An Address in a Seminar commemorating Five Years of Marrakesh Declaration (September 14, 2021)

In your way – or in the right way…

While preparing this address, I came to read a book on humorous anecdotes that was published some time ago. This particular story caught my eye: “So it happened at a peace conference of the world’s religious leaders. The leaders reached an agreement on a common basic essence of each represented religion, namely, that they all would protect and cherish life. After the meeting, when everyone was to depart to their home destinations, an Iranian imam said goodbye to an Italian cardinal at the airport, saying, “Yes, good friend, after all, we both serve the same God. You in your own way and I in His way!”

Anecdotes are what they are and are not expected to be quite true. In this particular one, the Peace Conference of Religious Leaders and the two representatives of their respective religions could, however, be real. It could even be so that the story originates from Sant’Egidio’s annual peace prayer! Less pertinent is the impression given between the lines that the meeting would have produced a joint statement about some common basic essence; an interfaith dialogue with such outcome is hardly practiced by religious leaders. Even the punchline is not very credible; perhaps the story has been a quip or just for laughs from the beginning. Whatever the exact nature of the anecdote, it nevertheless does leave us with the notion that engaging in an interfaith dialogue does not require relativizing one’s own religion.

Differences are to be recognized

It is not possible to engage in interfaith dialogue without becoming aware and recognizing distinctions and even differences between religious traditions. This is not foreign to religions themselves. For example, it holds true that the Abrahamic religions have from time to time been accused of disturbing or even breaking peace because they most evidently include the idea of ​​serving the true God. But as it is laid out in different ways in the holy Scriptures of these religious traditions, difference is recognized and its value even in some manner understood. The (the January 2016) Marrakesh Declaration (on the Rights of Minorities in Predominantly Muslim Majority Communities)—issued by Muslim scholars and politicians—quotes a well-known passage from Al-Hujurat or the 49th surah (“The Chambers”): “People, we have made you male and female and made you peoples and tribes so that you can get to know each other” (verse 13). As for the Declaration, it states on this basis that “People are brothers in humanity, regardless of the natural, societal, or ideological differences.” On the other hand, a recent document from The Episcopal Conference of the Finnish Evangelical Lutheran Church—Guidelines for Meeting Religions (2020)—points out that more than once Jesus sets such a person as an example of faith who did not belong to the people of Israel and did not profess that particular faith. The examples from the Old Testament, of course, we share with Judaism as they are part of our common tradition. The Church document states: “Some Old Testament accounts also show a broader understanding of God who affects all people, cultures, and traditions.”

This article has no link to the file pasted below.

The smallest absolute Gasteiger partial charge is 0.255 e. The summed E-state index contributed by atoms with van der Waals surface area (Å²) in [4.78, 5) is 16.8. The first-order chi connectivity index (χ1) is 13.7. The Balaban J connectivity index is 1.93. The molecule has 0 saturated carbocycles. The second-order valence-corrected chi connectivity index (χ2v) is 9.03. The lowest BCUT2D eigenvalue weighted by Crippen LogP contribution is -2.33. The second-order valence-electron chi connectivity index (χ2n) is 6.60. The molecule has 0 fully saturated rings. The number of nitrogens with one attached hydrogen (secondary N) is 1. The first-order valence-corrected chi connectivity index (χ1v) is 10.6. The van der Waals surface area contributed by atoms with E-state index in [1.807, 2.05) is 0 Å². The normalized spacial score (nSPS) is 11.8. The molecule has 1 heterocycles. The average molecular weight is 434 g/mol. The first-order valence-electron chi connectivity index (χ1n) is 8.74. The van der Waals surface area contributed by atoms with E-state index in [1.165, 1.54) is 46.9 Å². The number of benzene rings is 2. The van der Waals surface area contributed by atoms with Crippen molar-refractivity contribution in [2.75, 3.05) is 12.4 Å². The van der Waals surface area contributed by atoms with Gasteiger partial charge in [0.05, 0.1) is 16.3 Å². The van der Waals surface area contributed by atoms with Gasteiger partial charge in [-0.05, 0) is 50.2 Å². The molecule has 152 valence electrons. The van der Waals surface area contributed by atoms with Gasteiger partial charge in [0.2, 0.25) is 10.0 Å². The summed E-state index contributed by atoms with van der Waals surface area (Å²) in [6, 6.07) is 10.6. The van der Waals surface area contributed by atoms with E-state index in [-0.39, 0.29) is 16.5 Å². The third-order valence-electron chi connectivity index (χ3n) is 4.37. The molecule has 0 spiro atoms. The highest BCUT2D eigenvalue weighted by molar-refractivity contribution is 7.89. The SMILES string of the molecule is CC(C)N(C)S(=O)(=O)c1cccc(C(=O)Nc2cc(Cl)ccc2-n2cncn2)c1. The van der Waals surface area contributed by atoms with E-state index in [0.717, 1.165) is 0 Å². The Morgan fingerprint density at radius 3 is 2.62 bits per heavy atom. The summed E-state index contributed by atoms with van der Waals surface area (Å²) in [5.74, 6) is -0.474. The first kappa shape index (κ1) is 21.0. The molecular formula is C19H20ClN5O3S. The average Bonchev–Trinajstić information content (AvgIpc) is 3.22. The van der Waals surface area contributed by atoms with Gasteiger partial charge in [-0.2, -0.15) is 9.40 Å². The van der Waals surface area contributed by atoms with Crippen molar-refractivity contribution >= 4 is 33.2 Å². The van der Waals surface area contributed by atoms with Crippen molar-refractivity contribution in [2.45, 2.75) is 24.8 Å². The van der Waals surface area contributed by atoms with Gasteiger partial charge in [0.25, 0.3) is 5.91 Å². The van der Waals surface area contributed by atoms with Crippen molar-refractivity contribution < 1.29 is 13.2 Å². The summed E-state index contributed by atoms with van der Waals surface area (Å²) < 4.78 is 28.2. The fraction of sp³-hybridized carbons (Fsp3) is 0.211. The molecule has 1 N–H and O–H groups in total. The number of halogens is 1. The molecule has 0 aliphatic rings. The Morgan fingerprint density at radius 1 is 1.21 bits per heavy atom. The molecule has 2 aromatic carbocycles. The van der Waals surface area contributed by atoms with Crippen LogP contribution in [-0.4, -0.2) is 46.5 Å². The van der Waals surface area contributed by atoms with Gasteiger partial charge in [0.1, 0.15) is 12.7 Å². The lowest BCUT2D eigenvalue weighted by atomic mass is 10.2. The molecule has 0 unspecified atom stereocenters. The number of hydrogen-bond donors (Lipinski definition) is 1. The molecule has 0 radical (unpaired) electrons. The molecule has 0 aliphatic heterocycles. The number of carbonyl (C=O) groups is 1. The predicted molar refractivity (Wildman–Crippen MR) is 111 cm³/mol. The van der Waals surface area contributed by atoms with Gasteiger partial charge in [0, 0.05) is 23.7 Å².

Fuel on the fire or oil on the waves?

The central focus of interfaith dialogue is peace. Throughout its ten years of work, the USKOT Forum—or the National Forum for Cooperation of Religions in Finland (CORE Forum)—has underlined this very aim. It is a question of local social and societal peace on the one hand, and of promoting a wider “culture of peace” on the other. I quote the Omani Minister of Religion, Sheikh Abdullah bin Mohammed al Salmi, who agrees with the description that was penned by Hans Küng, a theologian who died last spring. They both emphasize the need for interfaith dialogue. Here is the quote: ”The reformist Catholic thinker, Hans Küng, in his work on a global ethic and global responsibility, has presented a plan for world peace in three interrelated principles: First, there is no human coexistence without an international morality; second, there is no peace between nations without peace between religions: and third, there is no peace between world religions without a dialogue between them.” In the last few years, the issue of interfaith peace has sharpened into the question of the protection and rights of minorities. This is also clear in the introduction to the Marrakesh Declaration. Perhaps the most important background figure to the declaration, Sheikh Abdallah Bin Bayyah, made a reference to the same issue at the 2014 Forum for Promoting Peace in Muslim Societies in Abu Dhabi (UAE): ”Peace is a right that precedes all others. Everyone has the right to live free from violence and to settle or roam freely. No one can deny another this right or cause it to be denied.” Addresses like this—I am referring to both the Abu Dhabi Forum and the Marrakesh Declaration—are all the more relevant today as the world follows with concern how the Taliban will pursue the human rights, minority and religious policies in Afghanistan. In this context, I cannot fail to highlight the debate I have followed in many interfaith peace meetings. Time and time again, the media has been criticized for “pouring fuel on the fire” instead of pouring oil on the waves (as Mohammed Moussaoui, President of the French Council of Muslim Faith, put it in a panel). Of course, the question is not simple, because in the name of religions, violence is committed regardless of what the religions and their respective leaders teach. The media cannot be demanded to ignore this in silence. Yet it is reasonable to ask whether kind of “abjection journalism” has some special status or role in aggravating religious intolerance? Why not place peaceful actions, kind deeds, and any kind of consensus to the fore? If the media is meant to give a wholesome picture of the world we all live in, all these are also an essential part of it.